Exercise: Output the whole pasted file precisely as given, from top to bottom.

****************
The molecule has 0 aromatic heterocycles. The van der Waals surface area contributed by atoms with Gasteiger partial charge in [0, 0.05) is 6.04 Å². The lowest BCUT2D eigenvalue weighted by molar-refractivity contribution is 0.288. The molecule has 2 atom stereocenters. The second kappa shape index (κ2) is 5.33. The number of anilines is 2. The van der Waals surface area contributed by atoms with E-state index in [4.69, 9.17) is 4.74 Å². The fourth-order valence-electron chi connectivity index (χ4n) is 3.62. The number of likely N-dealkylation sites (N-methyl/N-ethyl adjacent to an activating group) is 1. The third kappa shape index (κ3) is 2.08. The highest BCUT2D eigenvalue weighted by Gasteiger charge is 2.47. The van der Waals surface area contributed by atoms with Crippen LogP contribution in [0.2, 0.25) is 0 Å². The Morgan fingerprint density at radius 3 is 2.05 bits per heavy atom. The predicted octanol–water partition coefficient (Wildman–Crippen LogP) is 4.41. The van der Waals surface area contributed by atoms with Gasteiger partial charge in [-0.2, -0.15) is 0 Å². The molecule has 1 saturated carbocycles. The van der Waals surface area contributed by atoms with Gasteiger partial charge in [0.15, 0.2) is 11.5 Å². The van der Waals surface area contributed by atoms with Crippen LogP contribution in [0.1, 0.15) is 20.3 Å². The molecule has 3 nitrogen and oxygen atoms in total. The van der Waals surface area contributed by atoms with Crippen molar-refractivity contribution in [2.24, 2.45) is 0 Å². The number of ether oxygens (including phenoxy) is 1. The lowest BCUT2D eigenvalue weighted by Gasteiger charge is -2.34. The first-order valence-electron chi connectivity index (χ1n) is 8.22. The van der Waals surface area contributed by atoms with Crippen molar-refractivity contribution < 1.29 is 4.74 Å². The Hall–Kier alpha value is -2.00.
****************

The molecule has 0 aromatic heterocycles. The van der Waals surface area contributed by atoms with Gasteiger partial charge in [0, 0.05) is 6.04 Å². The lowest BCUT2D eigenvalue weighted by molar-refractivity contribution is 0.288. The molecule has 2 atom stereocenters. The second kappa shape index (κ2) is 5.33. The number of anilines is 2. The van der Waals surface area contributed by atoms with E-state index in [4.69, 9.17) is 4.74 Å². The fourth-order valence-electron chi connectivity index (χ4n) is 3.62. The number of likely N-dealkylation sites (N-methyl/N-ethyl adjacent to an activating group) is 1. The third kappa shape index (κ3) is 2.08. The highest BCUT2D eigenvalue weighted by Gasteiger charge is 2.47. The van der Waals surface area contributed by atoms with Crippen LogP contribution in [0.2, 0.25) is 0 Å². The Morgan fingerprint density at radius 3 is 2.05 bits per heavy atom. The predicted octanol–water partition coefficient (Wildman–Crippen LogP) is 4.41. The van der Waals surface area contributed by atoms with Gasteiger partial charge in [-0.2, -0.15) is 0 Å². The molecule has 1 saturated carbocycles. The van der Waals surface area contributed by atoms with Gasteiger partial charge in [0.15, 0.2) is 11.5 Å². The van der Waals surface area contributed by atoms with Crippen LogP contribution in [0.1, 0.15) is 20.3 Å². The molecule has 3 nitrogen and oxygen atoms in total. The van der Waals surface area contributed by atoms with Crippen molar-refractivity contribution in [2.24, 2.45) is 0 Å². The number of ether oxygens (including phenoxy) is 1. The lowest BCUT2D eigenvalue weighted by Gasteiger charge is -2.34. The first-order valence-electron chi connectivity index (χ1n) is 8.22. The van der Waals surface area contributed by atoms with Crippen molar-refractivity contribution < 1.29 is 4.74 Å². The Hall–Kier alpha value is -2.00.